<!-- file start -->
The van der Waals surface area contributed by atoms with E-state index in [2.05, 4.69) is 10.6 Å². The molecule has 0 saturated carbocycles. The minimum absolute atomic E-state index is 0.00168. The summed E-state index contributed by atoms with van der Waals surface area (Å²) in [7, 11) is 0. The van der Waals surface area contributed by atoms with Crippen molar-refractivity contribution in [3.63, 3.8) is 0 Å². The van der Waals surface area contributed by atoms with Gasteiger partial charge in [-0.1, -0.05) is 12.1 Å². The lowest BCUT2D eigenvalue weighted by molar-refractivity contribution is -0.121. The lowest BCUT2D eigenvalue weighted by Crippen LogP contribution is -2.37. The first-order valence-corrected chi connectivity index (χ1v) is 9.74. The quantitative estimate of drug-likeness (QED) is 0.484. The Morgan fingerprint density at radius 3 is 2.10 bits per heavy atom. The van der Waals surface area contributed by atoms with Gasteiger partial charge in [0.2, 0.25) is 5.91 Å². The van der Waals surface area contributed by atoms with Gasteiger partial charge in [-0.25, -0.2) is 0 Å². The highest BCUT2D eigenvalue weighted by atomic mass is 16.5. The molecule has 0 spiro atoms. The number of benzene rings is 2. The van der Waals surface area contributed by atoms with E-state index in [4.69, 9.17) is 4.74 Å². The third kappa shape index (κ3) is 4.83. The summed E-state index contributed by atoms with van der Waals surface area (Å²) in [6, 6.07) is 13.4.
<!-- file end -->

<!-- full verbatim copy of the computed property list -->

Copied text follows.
The van der Waals surface area contributed by atoms with E-state index in [2.05, 4.69) is 10.6 Å². The molecule has 0 saturated carbocycles. The minimum absolute atomic E-state index is 0.00168. The summed E-state index contributed by atoms with van der Waals surface area (Å²) in [7, 11) is 0. The van der Waals surface area contributed by atoms with Crippen molar-refractivity contribution in [3.63, 3.8) is 0 Å². The van der Waals surface area contributed by atoms with Gasteiger partial charge in [-0.1, -0.05) is 12.1 Å². The lowest BCUT2D eigenvalue weighted by molar-refractivity contribution is -0.121. The lowest BCUT2D eigenvalue weighted by Crippen LogP contribution is -2.37. The first-order valence-corrected chi connectivity index (χ1v) is 9.74. The quantitative estimate of drug-likeness (QED) is 0.484. The Morgan fingerprint density at radius 3 is 2.10 bits per heavy atom. The van der Waals surface area contributed by atoms with Gasteiger partial charge in [0.2, 0.25) is 5.91 Å². The van der Waals surface area contributed by atoms with Gasteiger partial charge in [-0.25, -0.2) is 0 Å². The highest BCUT2D eigenvalue weighted by atomic mass is 16.5. The molecule has 0 spiro atoms. The number of benzene rings is 2. The van der Waals surface area contributed by atoms with E-state index in [4.69, 9.17) is 4.74 Å². The third kappa shape index (κ3) is 4.83. The summed E-state index contributed by atoms with van der Waals surface area (Å²) in [6, 6.07) is 13.4.